Thomas A. Horkan. Photo courtesy of the Florida Conference of Catholic Bishops.
Thomas A. Horkan, the first director of the Florida Catholic Conference (now known as the Florida Conference of Catholic Bishops (FCCB)), is soon to enter eternal life. According to his children, no one could be more willing and ready than Tom and he knows his situation. Thus, before he leaves us, I wish to add my memories of this grand man. I first became involved with State Catholic Conference in 1969 when I was hired as a layman to staff the Ohio Catholic Conference’s new office of Government Programs in the Education Department. State Catholic Conferences were still relatively new at that time and only about twelve states had genuine state Catholic Conferences fully staffed. In 1970, all of the directors met for their summer meeting in Columbus, hosted by our state director, Ted Staudt. It was that August that I met Tom Horkan of Florida for the first time. Quiet, thoughtful, unfailingly kind and bright as could be, Tom made no effort to impress anyone but did so nonetheless.
State Conferences of bishops were an early outgrowth of the Second Vatican Council and its invitation to the Church to invite competent lay people to represent the case of moral values to the political arena. Prior to that, bishops were the only trusted spokespersons before governmental officials. Almost every nascent state Catholic Conference in existence in 1970 had a lay man as Executive Director (soon a religious sister and a religious brother would accede to that role in Michigan and Texas). It was an exciting time. Ohio and Pennsylvania had tuition tax credits for parents of private school children, it was before Roe v. Wade, and the era of abortion simply on request was unthinkable. I learned at that first summer meeting in Columbus that the true wisdom of church-state relations rested with a few of its directors, like Tom Horkan. He told me how he had been practicing law in Miami when its first Bishop/Archbishop, Coleman Francis Carroll asked him to move to Tallahassee and begin to represent the Church before the government of the state of Florida. He told me that he and his wife were full of misgivings, not about representing the Church but about picking up, leaving the practice of law in Miami and moving to faraway Tallahassee. I asked him how he got along with Archbishop Carroll who had something of a national reputation for being irascible and he told me that the Archbishop trusted him and they got along swimmingly, and indeed they did.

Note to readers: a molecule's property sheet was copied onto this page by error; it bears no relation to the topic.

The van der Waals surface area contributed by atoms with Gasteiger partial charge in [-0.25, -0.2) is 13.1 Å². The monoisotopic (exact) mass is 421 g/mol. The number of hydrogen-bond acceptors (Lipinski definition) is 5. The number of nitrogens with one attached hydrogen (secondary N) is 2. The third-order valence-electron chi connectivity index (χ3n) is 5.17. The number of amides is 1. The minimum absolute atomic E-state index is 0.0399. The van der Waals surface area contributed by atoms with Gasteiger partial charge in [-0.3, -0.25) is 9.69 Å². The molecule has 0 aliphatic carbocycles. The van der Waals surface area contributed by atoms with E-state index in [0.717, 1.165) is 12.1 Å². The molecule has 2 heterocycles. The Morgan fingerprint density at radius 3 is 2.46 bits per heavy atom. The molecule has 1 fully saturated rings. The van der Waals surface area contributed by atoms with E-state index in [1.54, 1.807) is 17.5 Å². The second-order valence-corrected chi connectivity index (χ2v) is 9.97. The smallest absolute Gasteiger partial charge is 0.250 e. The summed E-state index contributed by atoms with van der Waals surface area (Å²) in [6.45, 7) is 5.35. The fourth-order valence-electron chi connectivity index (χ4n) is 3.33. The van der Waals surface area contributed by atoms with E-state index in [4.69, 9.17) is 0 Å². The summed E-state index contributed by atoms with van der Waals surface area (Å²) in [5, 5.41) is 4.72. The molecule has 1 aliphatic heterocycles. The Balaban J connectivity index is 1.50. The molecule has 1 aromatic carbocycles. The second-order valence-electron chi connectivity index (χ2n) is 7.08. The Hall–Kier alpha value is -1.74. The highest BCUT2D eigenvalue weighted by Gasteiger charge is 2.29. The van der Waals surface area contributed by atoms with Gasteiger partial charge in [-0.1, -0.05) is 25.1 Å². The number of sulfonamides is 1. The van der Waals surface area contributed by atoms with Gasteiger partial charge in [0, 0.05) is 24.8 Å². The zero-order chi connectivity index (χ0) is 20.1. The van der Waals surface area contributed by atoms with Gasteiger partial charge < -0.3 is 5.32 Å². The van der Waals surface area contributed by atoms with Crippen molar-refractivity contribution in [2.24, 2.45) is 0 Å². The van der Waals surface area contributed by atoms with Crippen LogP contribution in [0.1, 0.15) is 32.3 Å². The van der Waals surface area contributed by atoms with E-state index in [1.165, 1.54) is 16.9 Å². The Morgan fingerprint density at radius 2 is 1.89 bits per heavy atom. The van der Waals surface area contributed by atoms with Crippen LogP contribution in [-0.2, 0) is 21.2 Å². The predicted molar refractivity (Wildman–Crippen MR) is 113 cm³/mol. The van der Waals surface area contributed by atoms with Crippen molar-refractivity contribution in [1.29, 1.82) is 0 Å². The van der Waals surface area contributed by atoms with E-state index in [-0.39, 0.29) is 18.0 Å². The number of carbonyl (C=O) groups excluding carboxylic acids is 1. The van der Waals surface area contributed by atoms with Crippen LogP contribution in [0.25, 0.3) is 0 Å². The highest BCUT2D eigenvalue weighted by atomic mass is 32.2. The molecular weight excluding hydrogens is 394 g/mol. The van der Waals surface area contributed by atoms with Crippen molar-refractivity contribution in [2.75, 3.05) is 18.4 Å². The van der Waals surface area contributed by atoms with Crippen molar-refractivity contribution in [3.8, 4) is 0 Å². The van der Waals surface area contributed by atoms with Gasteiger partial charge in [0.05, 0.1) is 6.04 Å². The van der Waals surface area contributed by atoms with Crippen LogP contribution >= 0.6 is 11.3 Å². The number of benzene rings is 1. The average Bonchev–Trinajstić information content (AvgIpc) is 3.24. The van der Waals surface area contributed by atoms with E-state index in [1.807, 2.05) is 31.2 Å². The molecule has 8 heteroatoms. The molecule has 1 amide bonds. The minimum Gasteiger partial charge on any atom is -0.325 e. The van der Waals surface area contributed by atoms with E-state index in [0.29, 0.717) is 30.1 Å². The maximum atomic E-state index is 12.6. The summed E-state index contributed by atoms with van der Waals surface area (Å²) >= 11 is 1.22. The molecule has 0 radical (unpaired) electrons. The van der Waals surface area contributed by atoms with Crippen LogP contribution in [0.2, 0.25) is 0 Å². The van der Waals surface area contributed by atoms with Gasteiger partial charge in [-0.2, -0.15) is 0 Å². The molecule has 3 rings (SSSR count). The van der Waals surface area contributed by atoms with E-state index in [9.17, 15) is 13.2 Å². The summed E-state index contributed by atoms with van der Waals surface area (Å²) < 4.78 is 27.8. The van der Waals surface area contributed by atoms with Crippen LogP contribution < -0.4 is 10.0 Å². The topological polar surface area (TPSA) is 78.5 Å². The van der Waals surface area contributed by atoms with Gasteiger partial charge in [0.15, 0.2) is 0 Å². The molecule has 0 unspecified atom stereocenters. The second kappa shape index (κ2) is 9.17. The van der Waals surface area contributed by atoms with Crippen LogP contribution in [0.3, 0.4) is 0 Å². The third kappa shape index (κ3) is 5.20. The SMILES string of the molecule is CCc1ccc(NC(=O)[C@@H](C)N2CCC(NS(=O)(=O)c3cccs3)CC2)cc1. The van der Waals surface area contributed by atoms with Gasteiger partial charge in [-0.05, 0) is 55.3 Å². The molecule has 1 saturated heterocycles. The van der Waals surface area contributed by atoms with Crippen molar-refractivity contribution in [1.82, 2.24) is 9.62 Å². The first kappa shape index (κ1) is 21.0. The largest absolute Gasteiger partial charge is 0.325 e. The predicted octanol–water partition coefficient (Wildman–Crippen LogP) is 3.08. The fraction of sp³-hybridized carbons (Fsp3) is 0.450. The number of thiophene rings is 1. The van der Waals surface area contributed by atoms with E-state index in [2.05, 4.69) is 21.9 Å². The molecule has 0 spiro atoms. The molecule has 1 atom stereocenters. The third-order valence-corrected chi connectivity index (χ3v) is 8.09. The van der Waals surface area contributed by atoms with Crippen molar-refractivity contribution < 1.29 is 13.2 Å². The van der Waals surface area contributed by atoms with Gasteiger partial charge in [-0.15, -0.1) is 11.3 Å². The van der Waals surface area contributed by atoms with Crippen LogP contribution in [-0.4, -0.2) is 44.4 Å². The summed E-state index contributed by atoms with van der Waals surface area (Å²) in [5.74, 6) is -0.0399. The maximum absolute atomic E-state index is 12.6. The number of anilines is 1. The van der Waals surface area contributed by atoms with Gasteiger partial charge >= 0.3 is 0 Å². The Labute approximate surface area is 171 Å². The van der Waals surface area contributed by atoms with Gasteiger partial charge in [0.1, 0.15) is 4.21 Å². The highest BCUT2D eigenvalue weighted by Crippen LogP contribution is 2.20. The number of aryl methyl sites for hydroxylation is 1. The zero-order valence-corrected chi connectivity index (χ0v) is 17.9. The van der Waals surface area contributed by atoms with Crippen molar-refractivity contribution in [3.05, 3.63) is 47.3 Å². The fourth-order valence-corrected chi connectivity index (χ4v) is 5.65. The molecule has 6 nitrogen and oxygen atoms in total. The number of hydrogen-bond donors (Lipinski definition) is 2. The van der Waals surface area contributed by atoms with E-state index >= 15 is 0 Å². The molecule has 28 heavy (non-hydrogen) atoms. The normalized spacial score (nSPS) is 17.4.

After Roe, the pro-life effort within the Church began to grow significantly and Florida, under Horkan’s leadership, began to expand staff to meet the growing needs and expectations of a growing Church. Soon the state Catholic Conferences began to do more than simply represent the Catholic Church before the three branches of government in state capitals. They started serving as coordinating offices for schools, religious education, health care, etc. Tom Horkan had an expert eye for choosing great staff, one of whom, Dr. Michael McCarron, remains as Horkan’s only successor to this day. But a great measure of the success of our state Catholic Conferences was not how they satisfied the Church they served, but the respect and esteem they gained from legislators and members of the Executive branch. To this day, we continue a practice begun by Tom Horkan of meeting with the governor once a year and we often are the recipients of gratitude for the integrity and assistance which our women and men in the FCCB in Tallahassee have and share. Tom Horkan got it all started well and he served with honor and distinction, a true Catholic layman as envisioned by the fathers of the Second Vatican Council and a cherished person in the history of the Church in Florida for over fifty years. With failing eyesight but unfailing mental acuity behind the scenes and never interfering since his retirement, he remains a fountain of wisdom to many. There are many priests, religious sisters and brothers who stand out as bright lights of the Church on the Florida peninsula, but Thomas Horkan in the modern era stands alone for his love of and service to the Church of his baptism.
Tom, I hope Mike McCarron or your daughter can read this to you today and I regret that I am unable to be at your bedside, but I will do everything I can to be present at your funeral as you have been present to me during my fifty years of service to the Church we love. May the angels lead you into paradise, dear friend. You have earned a place in eternal life with your wife so keep working for us that have not yet earned fully our entrance “ticket.”